Since currency gains and/or losses are apparent in a traders’ interpretation of the technical signals and economic data, understanding crowd psychology is also an essential tool in forex trading.
Sentimental analysis mostly derives from the focus on how markets react to risk; when traders have high-risk appetite, what follows is the desire for high yielding currencies/assets since there is a high confidence in higher returns. On the other hand, when traders do not have a high-risk appetite, what follows is usually the safe-investment in currencies such as the USD or gold, called ‘safe-havens’.
Aside from the above, knowing whether or not risk is present may also help you to figure out how traders may react to certain news reports or economic releases.
When the markets’ risk appetite is heavy, then markets may react differently in stronger ways, to upbeat reports and headlines which confirm such bias, while shrugging off down-putting data.
When risk aversion is in play, traders seem to react more negatively to tweaked data.
One method is to monitor the equity markets since stocks are generally considered to be the riskier assets, which means that opposing equities/indices may be indicative of risk appetite, while falling stocks may reflect risk aversion.
To be ahead of the markets, the trader may also look at Futures, which may be a good indication of how the stock market could perform for the current period (of 1 day).
When most futures are in the green, it may be a hint of a potential risk-taking which has been taken in the upcoming trading session; in this case, the trader can look-out for ‘risk-on’ plays, such as going long on the AUD, versus the ‘safe-haven’ USD.
When most futures are ‘in the red’, it may be an indication that the traders are loosening up on their riskier positions, even before markets open. In this scenario, the trader may favor risk-off plays such as ‘shorting’ the more highly valued New Zealand Dollar (NZD), against the less valued Japanese Yen.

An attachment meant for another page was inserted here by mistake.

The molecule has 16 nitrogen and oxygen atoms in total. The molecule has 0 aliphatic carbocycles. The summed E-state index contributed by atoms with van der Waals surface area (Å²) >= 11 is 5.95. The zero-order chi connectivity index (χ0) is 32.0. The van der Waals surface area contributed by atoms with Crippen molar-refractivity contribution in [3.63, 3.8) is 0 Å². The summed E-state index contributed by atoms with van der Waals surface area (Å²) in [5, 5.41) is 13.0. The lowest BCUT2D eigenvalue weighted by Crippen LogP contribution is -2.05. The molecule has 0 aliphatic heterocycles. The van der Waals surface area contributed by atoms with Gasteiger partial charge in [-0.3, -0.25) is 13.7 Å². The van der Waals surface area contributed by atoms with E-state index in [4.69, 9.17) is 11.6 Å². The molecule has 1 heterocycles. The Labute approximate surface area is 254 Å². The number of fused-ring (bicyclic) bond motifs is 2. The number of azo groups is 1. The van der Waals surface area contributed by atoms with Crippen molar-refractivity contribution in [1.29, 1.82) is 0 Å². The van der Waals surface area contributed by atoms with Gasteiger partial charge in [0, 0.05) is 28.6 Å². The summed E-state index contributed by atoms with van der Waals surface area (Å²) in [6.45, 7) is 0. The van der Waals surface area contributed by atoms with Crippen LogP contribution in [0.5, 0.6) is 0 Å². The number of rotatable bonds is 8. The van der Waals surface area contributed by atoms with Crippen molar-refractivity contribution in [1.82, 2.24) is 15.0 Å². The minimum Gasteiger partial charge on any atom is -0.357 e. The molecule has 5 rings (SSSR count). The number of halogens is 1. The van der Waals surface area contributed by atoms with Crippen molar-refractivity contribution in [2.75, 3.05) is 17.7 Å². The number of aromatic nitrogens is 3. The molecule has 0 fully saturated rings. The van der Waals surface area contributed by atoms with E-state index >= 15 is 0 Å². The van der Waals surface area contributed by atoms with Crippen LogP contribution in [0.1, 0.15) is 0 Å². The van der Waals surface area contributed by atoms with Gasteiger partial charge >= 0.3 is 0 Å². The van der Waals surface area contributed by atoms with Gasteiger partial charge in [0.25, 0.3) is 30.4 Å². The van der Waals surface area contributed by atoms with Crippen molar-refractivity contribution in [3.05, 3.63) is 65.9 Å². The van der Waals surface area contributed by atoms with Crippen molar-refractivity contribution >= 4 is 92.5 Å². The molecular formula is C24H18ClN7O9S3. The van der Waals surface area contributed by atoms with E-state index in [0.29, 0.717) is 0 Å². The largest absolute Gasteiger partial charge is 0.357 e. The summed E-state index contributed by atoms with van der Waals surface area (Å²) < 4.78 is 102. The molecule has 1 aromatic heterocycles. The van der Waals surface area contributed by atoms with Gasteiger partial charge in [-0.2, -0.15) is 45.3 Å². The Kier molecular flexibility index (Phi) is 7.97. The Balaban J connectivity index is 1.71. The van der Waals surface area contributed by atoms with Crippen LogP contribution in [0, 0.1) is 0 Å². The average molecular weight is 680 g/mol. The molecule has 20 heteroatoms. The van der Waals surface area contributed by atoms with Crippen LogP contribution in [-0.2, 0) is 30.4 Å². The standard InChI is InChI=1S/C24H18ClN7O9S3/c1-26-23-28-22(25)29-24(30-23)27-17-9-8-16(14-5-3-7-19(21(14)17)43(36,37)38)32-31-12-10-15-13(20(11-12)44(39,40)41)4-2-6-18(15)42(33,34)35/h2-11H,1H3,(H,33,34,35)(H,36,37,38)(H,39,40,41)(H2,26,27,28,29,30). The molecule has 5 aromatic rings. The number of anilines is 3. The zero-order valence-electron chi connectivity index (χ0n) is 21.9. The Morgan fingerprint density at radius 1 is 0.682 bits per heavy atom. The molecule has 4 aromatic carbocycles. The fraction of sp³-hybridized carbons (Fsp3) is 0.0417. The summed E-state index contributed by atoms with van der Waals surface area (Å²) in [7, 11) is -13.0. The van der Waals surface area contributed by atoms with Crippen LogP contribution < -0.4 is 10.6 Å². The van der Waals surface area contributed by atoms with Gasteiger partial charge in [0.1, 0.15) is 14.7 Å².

Yet another indicator of such is the commitment traders’ report; this document is published by the commodity futures trading commission; in this report, the CFTC shows how other market players are trading currencies, which may give the trader a general indication of whether or not the demand for the instruments is rising (or dropping).
After monitoring how other traders are feeling about the markets, the trader can obtain a general direction of how currencies may behave, since crowds of traders are able to push such assets in a particular direction, for a certain period of time.
To ensure the benefits of this report, the trader can obtain the latest updates from the website, and search for the long & short positions for currencies, such as the USD, GBP, EUR, JPY, and other.
The most vital information to look out for is the difference in the total, long and short positions which fall under the commitments row, and this is because a positive or negative reading shows if the market players are net long, or short for the currency in question.